With Halloween haunting us right around the corner, I thought this would be the perfect time to discuss one of the more eerie issues in real estate disclosure laws.
Do you need to disclose a haunted home, murder, suicide, paranormal activity?
Unfortunately, bad things happen sometimes. And when they do, you may have no control over them. Murder, suicide and other misfortunes occur regularly throughout the country and the world. Plenty of these unfortunate events happen in everyday homes. While I feel this area is very safe, things can happen no matter where you live.
The traditional legal rules surrounding a home sale were known as caveat emptor, or “let the buyer beware.” It is a principle of contract law in many jurisdictions that places the onus on the buyer to perform due diligence before making a purchase. This meant that sellers were not required to disclose anything about the home they were selling. But some states have made changes to this rule, requiring the disclosure of specific information – such as information about murder, suicide, a haunting or what’s known as a haunted house, however, Michigan may not be one of them.
I grew up a small town, and where I lived many of my friends lived in historical homes. I never remember having issues with ghosts when I would visit but I have heard since then that one of my friend’s home had “friendly” ghosts. I can’t relate to that and I certainly cannot imagine living with a friendly ghost. Casper was friendly, but if they are so nice why would they need to make their presence known? That seems a little unfair.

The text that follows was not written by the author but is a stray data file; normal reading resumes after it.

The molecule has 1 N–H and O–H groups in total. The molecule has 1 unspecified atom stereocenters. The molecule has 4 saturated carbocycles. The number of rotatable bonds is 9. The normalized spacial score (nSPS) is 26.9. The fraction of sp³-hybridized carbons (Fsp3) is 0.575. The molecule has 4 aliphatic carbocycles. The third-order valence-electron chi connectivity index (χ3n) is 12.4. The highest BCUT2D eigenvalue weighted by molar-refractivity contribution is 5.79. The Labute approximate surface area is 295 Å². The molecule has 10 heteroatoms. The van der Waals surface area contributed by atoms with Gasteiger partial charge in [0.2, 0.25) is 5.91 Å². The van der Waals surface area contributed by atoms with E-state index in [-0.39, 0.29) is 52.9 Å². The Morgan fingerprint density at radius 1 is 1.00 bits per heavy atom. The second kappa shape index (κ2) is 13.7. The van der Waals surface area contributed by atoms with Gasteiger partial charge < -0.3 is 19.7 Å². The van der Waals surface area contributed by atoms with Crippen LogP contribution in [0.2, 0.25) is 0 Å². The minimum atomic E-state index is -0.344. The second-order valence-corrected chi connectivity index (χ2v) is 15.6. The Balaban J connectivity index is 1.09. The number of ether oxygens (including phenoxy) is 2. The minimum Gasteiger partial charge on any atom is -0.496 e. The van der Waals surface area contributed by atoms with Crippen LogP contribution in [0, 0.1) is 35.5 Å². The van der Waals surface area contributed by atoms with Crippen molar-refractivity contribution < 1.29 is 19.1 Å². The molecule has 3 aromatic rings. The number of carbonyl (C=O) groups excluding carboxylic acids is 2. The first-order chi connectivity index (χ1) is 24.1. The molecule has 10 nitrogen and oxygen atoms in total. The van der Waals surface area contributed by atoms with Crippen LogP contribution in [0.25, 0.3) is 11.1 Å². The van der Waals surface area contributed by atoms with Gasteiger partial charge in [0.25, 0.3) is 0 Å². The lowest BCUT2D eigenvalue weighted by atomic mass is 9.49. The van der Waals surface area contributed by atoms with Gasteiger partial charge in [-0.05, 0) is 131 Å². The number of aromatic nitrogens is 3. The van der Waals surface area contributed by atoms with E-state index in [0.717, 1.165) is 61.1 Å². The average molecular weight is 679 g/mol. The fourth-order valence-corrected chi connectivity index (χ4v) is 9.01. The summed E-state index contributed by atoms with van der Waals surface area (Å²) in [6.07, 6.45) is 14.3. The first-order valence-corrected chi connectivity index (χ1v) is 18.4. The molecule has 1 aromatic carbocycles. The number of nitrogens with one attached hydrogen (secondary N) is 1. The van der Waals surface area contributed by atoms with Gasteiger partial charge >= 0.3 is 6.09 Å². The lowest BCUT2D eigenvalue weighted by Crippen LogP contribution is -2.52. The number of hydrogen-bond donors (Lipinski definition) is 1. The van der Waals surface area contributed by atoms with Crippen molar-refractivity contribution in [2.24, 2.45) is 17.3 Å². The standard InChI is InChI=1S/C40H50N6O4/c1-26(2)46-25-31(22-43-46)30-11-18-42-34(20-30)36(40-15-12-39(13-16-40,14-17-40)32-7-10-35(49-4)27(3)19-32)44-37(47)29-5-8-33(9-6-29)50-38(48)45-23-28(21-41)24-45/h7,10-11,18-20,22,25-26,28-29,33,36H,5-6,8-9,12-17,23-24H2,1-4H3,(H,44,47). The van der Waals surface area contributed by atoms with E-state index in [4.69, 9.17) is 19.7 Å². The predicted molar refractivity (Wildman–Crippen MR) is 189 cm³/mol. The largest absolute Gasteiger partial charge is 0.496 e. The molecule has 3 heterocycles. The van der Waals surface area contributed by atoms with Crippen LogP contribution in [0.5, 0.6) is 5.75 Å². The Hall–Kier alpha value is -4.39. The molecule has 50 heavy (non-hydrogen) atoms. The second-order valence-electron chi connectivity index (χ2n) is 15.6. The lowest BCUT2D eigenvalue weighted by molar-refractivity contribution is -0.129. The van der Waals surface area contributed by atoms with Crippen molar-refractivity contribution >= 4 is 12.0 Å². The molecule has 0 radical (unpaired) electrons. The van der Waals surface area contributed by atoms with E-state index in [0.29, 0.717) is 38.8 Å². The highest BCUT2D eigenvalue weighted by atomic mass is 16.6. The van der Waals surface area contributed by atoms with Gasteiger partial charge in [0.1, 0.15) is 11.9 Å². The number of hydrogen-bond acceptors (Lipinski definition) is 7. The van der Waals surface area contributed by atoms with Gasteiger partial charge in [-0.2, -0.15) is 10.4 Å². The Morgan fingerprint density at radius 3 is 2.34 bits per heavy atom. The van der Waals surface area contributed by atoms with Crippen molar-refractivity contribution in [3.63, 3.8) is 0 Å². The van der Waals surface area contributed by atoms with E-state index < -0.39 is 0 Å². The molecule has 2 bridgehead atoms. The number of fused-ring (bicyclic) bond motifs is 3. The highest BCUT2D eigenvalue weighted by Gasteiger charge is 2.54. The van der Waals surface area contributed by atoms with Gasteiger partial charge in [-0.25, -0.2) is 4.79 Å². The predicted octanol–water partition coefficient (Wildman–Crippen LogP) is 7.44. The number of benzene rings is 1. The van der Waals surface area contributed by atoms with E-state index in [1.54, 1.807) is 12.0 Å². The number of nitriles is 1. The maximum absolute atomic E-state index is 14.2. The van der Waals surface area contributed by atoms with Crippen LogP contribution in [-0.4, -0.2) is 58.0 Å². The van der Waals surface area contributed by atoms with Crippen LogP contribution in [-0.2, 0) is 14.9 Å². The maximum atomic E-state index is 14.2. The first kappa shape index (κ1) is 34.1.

I remember a story, a true story I am sure, that there was a home a relative of mine was selling, and when the lights were off at night you could see the blood splatters from years past still glowing on the walls. My mom said there was an issue with them selling their home and that they had to disclose of a known murder in the home, although they did not own it when the alleged murder took place. Later I found that in Michigan you don’t have to disclose this, however as a licensed real estate broker if I have knowledge of a material defect, I must disclose this to a buyer. If I am asked if there has been a death in the home, I will answer honestly. Is a death a material defect? To some it is. And it is not up to me to decide what is important to a buyer.
Realistically, few of us will probably ever deal with the issue of buying or selling a haunted home, but that doesn’t mean that the reputation of a home is never an issue in a sale.
The law recognizes “stigmatized properties”—homes where murders, suicides, or criminal activities have occurred in the past.
In some states, such as Alaska & South Dakota, a seller must disclose if a homicide or suicide has occurred in a home in the 12 months prior to sale. California requires disclosing if any deaths occurred in a home within three years of the sale.
Other states, such as Michigan, have specific statutes on the books that don’t require the seller to disclose anything about whether the property is stigmatized. The best option? Check with me, Caron Koteles Riha, or a Realtor® in your state if you’re unsure about what you need to tell prospective buyers about a home’s history.
Me on a day of showing haunted houses 🙂